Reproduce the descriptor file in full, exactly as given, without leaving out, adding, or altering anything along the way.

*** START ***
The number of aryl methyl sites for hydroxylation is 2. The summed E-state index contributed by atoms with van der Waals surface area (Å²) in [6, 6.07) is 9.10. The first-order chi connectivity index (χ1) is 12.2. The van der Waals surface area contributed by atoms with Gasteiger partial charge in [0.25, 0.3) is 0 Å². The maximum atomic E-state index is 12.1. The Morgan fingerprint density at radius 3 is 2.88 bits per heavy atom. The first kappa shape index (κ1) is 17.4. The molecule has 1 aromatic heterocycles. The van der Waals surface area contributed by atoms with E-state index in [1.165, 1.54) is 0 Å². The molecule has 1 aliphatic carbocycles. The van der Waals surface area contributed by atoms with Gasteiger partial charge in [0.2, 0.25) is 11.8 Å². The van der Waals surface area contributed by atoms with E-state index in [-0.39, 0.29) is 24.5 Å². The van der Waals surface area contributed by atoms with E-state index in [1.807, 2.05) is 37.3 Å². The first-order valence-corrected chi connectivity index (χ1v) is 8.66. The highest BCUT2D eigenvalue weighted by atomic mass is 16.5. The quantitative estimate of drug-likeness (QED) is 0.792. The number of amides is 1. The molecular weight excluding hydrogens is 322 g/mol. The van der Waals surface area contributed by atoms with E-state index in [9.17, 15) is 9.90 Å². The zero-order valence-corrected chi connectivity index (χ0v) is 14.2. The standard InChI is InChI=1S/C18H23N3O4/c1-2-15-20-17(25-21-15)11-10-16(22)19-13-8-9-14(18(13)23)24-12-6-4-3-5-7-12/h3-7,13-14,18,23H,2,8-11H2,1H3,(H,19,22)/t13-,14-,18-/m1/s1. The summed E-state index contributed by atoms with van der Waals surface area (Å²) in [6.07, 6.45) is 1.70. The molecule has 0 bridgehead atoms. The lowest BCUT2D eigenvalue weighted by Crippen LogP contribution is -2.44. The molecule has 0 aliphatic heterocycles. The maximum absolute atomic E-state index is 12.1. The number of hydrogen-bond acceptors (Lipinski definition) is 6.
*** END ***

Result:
The number of aryl methyl sites for hydroxylation is 2. The summed E-state index contributed by atoms with van der Waals surface area (Å²) in [6, 6.07) is 9.10. The first-order chi connectivity index (χ1) is 12.2. The van der Waals surface area contributed by atoms with Gasteiger partial charge in [0.25, 0.3) is 0 Å². The maximum atomic E-state index is 12.1. The Morgan fingerprint density at radius 3 is 2.88 bits per heavy atom. The first kappa shape index (κ1) is 17.4. The molecule has 1 aromatic heterocycles. The van der Waals surface area contributed by atoms with E-state index in [1.165, 1.54) is 0 Å². The molecule has 1 aliphatic carbocycles. The van der Waals surface area contributed by atoms with Gasteiger partial charge in [0.2, 0.25) is 11.8 Å². The van der Waals surface area contributed by atoms with E-state index in [-0.39, 0.29) is 24.5 Å². The van der Waals surface area contributed by atoms with E-state index in [1.807, 2.05) is 37.3 Å². The first-order valence-corrected chi connectivity index (χ1v) is 8.66. The highest BCUT2D eigenvalue weighted by atomic mass is 16.5. The quantitative estimate of drug-likeness (QED) is 0.792. The number of amides is 1. The molecular weight excluding hydrogens is 322 g/mol. The van der Waals surface area contributed by atoms with E-state index in [9.17, 15) is 9.90 Å². The zero-order valence-corrected chi connectivity index (χ0v) is 14.2. The standard InChI is InChI=1S/C18H23N3O4/c1-2-15-20-17(25-21-15)11-10-16(22)19-13-8-9-14(18(13)23)24-12-6-4-3-5-7-12/h3-7,13-14,18,23H,2,8-11H2,1H3,(H,19,22)/t13-,14-,18-/m1/s1. The summed E-state index contributed by atoms with van der Waals surface area (Å²) in [6.07, 6.45) is 1.70. The molecule has 0 bridgehead atoms. The lowest BCUT2D eigenvalue weighted by Crippen LogP contribution is -2.44. The molecule has 0 aliphatic heterocycles. The maximum absolute atomic E-state index is 12.1. The number of hydrogen-bond acceptors (Lipinski definition) is 6.